Since it is now dinner time, we move to the table. Tahlia, however, isn't done spelling. She continues to spout out the different words that the 7 the P the V that is upside down and the 8 actually spell, her final one being "Ahhinp." Of course, we're all unclear on what Ahhinp means, but at least she knows how to spell it.

I decide to err on the side of precocious -- I'm going to decide she isn't dyslexic, because, after all, I don't know much about Hebrew or Arabic, and who am I to say she doesn't.

Do you know what is maddening?

When we just had Tahlia, we wondered all of the time about the different things that were occurring with her. Were they normal? Were they extraordinary? I mean, of course they were extraordinary because she was our first child, and, like two children, Mommy and I relished in every moment with Tahlia. When we would stay up most of the night holding her so that she wouldn't cry, I would think about how lucky I was that I had these stolen moments with her. I would make up songs to sing to her about how I would always be there for her, that, even after she no longer felt as though she needed me, I would still be there for her to come back to. Mommy and I always cherished these precious times. Another example would be when she was a tiny newborn and she pooped while we were changing her diaper. We giggled like two teenagers as we cleaned the expelled product off of a door that was easily four feet away. These are the moments of parenthood.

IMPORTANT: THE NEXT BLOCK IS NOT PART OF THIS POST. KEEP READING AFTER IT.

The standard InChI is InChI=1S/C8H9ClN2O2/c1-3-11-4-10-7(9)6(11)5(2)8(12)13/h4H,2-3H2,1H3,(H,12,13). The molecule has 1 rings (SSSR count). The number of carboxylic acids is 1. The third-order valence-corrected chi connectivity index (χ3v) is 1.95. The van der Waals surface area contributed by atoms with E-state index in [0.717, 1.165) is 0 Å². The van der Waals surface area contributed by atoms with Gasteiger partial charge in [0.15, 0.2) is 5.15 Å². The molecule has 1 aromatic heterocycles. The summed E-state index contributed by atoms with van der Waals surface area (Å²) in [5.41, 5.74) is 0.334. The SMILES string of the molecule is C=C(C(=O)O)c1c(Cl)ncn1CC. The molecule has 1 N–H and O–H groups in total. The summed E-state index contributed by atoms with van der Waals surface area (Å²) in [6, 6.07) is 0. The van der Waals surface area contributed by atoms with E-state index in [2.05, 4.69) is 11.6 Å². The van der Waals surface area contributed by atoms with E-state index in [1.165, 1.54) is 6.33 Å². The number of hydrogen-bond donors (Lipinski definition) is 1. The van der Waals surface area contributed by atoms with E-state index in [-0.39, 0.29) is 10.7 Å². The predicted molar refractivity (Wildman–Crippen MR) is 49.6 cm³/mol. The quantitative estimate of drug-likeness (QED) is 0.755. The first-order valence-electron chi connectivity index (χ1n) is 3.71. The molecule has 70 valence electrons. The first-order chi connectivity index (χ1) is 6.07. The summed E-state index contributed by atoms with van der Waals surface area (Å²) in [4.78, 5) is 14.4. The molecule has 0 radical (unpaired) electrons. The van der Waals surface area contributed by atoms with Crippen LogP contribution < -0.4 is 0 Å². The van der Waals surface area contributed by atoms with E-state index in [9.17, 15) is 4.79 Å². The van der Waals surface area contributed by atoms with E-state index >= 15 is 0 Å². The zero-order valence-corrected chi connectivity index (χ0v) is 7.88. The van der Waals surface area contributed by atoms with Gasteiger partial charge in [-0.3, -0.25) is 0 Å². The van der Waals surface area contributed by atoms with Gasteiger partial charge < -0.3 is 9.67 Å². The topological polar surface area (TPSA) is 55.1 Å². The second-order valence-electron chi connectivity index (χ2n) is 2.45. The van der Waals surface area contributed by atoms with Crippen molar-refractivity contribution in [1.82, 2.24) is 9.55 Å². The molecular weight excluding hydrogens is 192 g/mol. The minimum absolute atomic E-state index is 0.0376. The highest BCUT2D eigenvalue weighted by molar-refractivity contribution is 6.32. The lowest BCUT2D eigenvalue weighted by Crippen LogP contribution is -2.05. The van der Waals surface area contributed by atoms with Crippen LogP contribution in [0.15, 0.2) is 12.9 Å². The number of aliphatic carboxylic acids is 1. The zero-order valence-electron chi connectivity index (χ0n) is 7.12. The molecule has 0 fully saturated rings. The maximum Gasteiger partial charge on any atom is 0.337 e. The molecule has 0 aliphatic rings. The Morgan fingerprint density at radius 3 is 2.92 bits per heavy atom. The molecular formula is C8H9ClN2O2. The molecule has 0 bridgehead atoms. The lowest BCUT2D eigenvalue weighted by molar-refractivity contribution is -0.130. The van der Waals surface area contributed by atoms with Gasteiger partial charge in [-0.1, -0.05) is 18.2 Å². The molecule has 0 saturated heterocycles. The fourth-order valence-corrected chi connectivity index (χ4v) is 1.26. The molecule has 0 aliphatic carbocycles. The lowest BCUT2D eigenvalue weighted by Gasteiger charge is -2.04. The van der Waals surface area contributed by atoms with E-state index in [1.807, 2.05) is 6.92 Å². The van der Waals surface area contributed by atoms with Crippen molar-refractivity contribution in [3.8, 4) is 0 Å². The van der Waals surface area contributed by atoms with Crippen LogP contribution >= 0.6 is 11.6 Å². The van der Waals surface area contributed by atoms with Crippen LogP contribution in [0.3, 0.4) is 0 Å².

But now, we're in those moments of complete aggravation. We are now approaching almost one month of blood in Asher's stool. We feel so bad for the little guy. He is still in high spirits, and, because of that, the doctors aren't "too" concerned. A month ago they thought it was a tear in his anus, or as we like to call it, his little bum. We bought it. We believed it. We added additional Desitin when changing his poopy diapers. A week later, when the amount had increased, we called the doctors back. This time they said that it was probably allergies. Since the two most common allergens for a newborn are milk and soy, we cut those out of his diet. Well, we cut them out of Mommy's diet because all Asher eats is "Baby Milk" as Tahlia calls it. They said that it would take about two weeks for all remaining remnants to clear out of Mommy's diet.

A week later, no milk, which meant no yummy decaf treats from Starbucks, also known to Tahlia as "The Muffin Store," there was no change. And, to add insult to injury, the symptoms were worse. Mommy started to cleanse her diet even more.